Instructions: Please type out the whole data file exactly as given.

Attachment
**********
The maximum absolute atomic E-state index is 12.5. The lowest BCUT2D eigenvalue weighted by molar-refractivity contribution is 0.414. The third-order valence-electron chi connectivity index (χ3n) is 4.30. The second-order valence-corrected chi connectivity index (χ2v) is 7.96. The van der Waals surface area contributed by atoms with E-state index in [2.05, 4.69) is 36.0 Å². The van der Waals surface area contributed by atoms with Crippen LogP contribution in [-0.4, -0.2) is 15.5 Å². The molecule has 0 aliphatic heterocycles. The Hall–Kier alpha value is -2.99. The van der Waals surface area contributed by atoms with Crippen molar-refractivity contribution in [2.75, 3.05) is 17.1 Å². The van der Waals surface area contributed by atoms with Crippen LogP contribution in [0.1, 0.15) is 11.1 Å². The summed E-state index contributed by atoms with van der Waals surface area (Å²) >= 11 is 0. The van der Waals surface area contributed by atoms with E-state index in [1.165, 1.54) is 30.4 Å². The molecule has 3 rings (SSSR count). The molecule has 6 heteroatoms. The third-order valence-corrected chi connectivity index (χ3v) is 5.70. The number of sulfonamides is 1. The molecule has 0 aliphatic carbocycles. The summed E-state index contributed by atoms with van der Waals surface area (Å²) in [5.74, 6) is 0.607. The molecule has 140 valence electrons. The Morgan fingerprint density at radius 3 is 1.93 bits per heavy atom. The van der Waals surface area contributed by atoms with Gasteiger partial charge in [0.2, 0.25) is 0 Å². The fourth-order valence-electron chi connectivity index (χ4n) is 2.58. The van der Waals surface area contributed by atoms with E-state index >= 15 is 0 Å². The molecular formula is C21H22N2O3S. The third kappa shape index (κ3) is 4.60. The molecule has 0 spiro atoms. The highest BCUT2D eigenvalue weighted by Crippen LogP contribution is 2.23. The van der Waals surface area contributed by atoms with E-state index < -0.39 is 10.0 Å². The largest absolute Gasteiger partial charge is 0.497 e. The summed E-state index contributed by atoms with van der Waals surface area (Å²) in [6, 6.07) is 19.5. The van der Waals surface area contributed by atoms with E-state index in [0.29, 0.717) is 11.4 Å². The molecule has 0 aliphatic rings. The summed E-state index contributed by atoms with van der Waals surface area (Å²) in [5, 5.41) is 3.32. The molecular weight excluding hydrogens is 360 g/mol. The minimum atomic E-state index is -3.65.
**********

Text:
The maximum absolute atomic E-state index is 12.5. The lowest BCUT2D eigenvalue weighted by molar-refractivity contribution is 0.414. The third-order valence-electron chi connectivity index (χ3n) is 4.30. The second-order valence-corrected chi connectivity index (χ2v) is 7.96. The van der Waals surface area contributed by atoms with E-state index in [2.05, 4.69) is 36.0 Å². The van der Waals surface area contributed by atoms with Crippen LogP contribution in [-0.4, -0.2) is 15.5 Å². The molecule has 0 aliphatic heterocycles. The Hall–Kier alpha value is -2.99. The van der Waals surface area contributed by atoms with Crippen molar-refractivity contribution in [2.75, 3.05) is 17.1 Å². The van der Waals surface area contributed by atoms with Crippen LogP contribution in [0.1, 0.15) is 11.1 Å². The summed E-state index contributed by atoms with van der Waals surface area (Å²) >= 11 is 0. The van der Waals surface area contributed by atoms with E-state index in [1.165, 1.54) is 30.4 Å². The molecule has 3 rings (SSSR count). The molecule has 6 heteroatoms. The third-order valence-corrected chi connectivity index (χ3v) is 5.70. The number of sulfonamides is 1. The molecule has 0 aliphatic carbocycles. The summed E-state index contributed by atoms with van der Waals surface area (Å²) in [5.74, 6) is 0.607. The molecule has 140 valence electrons. The Morgan fingerprint density at radius 3 is 1.93 bits per heavy atom. The van der Waals surface area contributed by atoms with Gasteiger partial charge in [0.2, 0.25) is 0 Å². The fourth-order valence-electron chi connectivity index (χ4n) is 2.58. The van der Waals surface area contributed by atoms with E-state index >= 15 is 0 Å². The molecular formula is C21H22N2O3S. The third kappa shape index (κ3) is 4.60. The molecule has 0 spiro atoms. The highest BCUT2D eigenvalue weighted by Crippen LogP contribution is 2.23. The van der Waals surface area contributed by atoms with E-state index < -0.39 is 10.0 Å². The largest absolute Gasteiger partial charge is 0.497 e. The summed E-state index contributed by atoms with van der Waals surface area (Å²) in [6, 6.07) is 19.5. The van der Waals surface area contributed by atoms with E-state index in [0.29, 0.717) is 11.4 Å². The molecule has 0 aliphatic rings. The summed E-state index contributed by atoms with van der Waals surface area (Å²) in [5, 5.41) is 3.32. The molecular weight excluding hydrogens is 360 g/mol. The minimum atomic E-state index is -3.65.